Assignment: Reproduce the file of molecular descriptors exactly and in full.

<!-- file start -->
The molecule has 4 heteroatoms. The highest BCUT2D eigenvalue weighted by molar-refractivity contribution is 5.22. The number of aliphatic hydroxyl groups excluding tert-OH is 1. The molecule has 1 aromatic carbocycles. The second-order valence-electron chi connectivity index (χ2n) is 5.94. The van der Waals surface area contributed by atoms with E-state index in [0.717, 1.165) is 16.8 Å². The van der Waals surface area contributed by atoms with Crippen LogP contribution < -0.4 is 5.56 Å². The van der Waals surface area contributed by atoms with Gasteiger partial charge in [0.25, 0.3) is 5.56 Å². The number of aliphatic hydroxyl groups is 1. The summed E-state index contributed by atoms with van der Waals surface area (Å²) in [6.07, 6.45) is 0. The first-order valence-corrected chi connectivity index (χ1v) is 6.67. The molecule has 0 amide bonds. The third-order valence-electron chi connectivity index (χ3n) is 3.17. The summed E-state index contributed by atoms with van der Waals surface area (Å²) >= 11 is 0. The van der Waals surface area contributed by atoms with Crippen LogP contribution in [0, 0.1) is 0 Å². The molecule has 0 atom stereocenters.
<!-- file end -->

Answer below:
The molecule has 4 heteroatoms. The highest BCUT2D eigenvalue weighted by molar-refractivity contribution is 5.22. The number of aliphatic hydroxyl groups excluding tert-OH is 1. The molecule has 1 aromatic carbocycles. The second-order valence-electron chi connectivity index (χ2n) is 5.94. The van der Waals surface area contributed by atoms with E-state index in [0.717, 1.165) is 16.8 Å². The van der Waals surface area contributed by atoms with Crippen LogP contribution < -0.4 is 5.56 Å². The van der Waals surface area contributed by atoms with Gasteiger partial charge in [0.25, 0.3) is 5.56 Å². The number of aliphatic hydroxyl groups is 1. The summed E-state index contributed by atoms with van der Waals surface area (Å²) in [6.07, 6.45) is 0. The first-order valence-corrected chi connectivity index (χ1v) is 6.67. The molecule has 0 amide bonds. The third-order valence-electron chi connectivity index (χ3n) is 3.17. The summed E-state index contributed by atoms with van der Waals surface area (Å²) >= 11 is 0. The van der Waals surface area contributed by atoms with Crippen LogP contribution in [0, 0.1) is 0 Å². The molecule has 0 atom stereocenters.